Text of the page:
Bank of Africa (BOA) Kenya has been exempted from a 25 percent shareholding legal provision that caps the ownership of a bank.
“Bank of Africa Kenya has received approval from Cabinet Secretary for the National Treasury and Planning to recognize KSh1.5 billion as Tier 1 capital, thereby bringing the shareholding of the bank’s parent company, BOA Group SA, above the statutory threshold of 25 percent for a non-regulated entity,” BOA Kenya said in a statement on Friday.
The funds have been held by the bank as a customer deposit since March 2020, as BOA Group sought the exemption of the Cabinet Secretary for the increase of its shareholding in the bank.
In a Special Gazette notice, National Treasury Cabinet Secretary Ukur Yatani said “In exercise of the powers conferred by Section 53(1) of the Banking Act, the Cabinet Secretary for the National Treasury and Planning exempts the Bank of Africa Kenya from the provisions of section 13 (1) of the Banking Act for a period not exceeding five years.”
BOA is in breach of at least two capital adequacy ratios, which means its financial health is not good.
Section 13 (1) of the Banking Act (Restrictions on ownership of share capital of an institution) states that:
(1) No person other than—
(a) another institution;
(b) the Government of Kenya or the Government of a foreign sovereign State;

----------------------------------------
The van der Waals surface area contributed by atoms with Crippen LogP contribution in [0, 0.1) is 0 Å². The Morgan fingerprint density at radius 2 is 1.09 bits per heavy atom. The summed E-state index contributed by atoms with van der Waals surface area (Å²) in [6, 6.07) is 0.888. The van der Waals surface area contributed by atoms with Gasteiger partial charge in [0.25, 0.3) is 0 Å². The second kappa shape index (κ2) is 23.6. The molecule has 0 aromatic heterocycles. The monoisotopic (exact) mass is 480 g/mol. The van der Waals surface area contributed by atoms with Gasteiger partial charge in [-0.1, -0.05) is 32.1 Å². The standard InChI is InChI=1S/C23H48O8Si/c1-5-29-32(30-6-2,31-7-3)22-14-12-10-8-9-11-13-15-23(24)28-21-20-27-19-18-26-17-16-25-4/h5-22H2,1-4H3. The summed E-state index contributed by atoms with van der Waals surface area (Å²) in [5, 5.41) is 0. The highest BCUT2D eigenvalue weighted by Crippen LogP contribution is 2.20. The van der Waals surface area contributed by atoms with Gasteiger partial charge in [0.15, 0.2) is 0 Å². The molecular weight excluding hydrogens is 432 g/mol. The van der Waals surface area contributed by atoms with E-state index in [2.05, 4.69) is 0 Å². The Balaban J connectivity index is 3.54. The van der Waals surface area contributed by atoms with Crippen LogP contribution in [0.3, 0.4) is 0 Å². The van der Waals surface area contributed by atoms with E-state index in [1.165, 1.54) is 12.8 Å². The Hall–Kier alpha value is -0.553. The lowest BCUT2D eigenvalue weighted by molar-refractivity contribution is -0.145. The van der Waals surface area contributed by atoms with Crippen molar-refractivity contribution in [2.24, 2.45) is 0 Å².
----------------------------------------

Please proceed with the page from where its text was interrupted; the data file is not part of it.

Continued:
(c) a State corporation within the meaning of the State Corporations Act (Cap. 446); or
(d) a foreign company which is licensed to carry on the business of an institution in its country of incorporation, shall hold, directly or indirectly, or otherwise have a beneficial interest in, more than twenty-five percent of the share capital of any institution.
BOA Kenya is a subsidiary of Bank of Africa Group — part of BMCE Bank of Africa Group — which has operations in 20 African countries and 30 others worldwide.
BOA initiated a clean-up exercise in 2019 to provide for its non-performing portfolio which eroded its capital adequacy ratios, and as a show of confidence in its subsidiary, BOA Group injected an additional $15 million (KSh1.5 billion) in tier 1 capital and $7.5 million (KSh750 million) in tier 2 capital.
In its annual report for 2019, the bank agreed that its capital adequacy ratios were inadequate to meet the regulatory minimum ratios.
The first tranche was disbursed by March 2020 while the second one, a subordinated debt, is to be disbursed by December 31, 2020.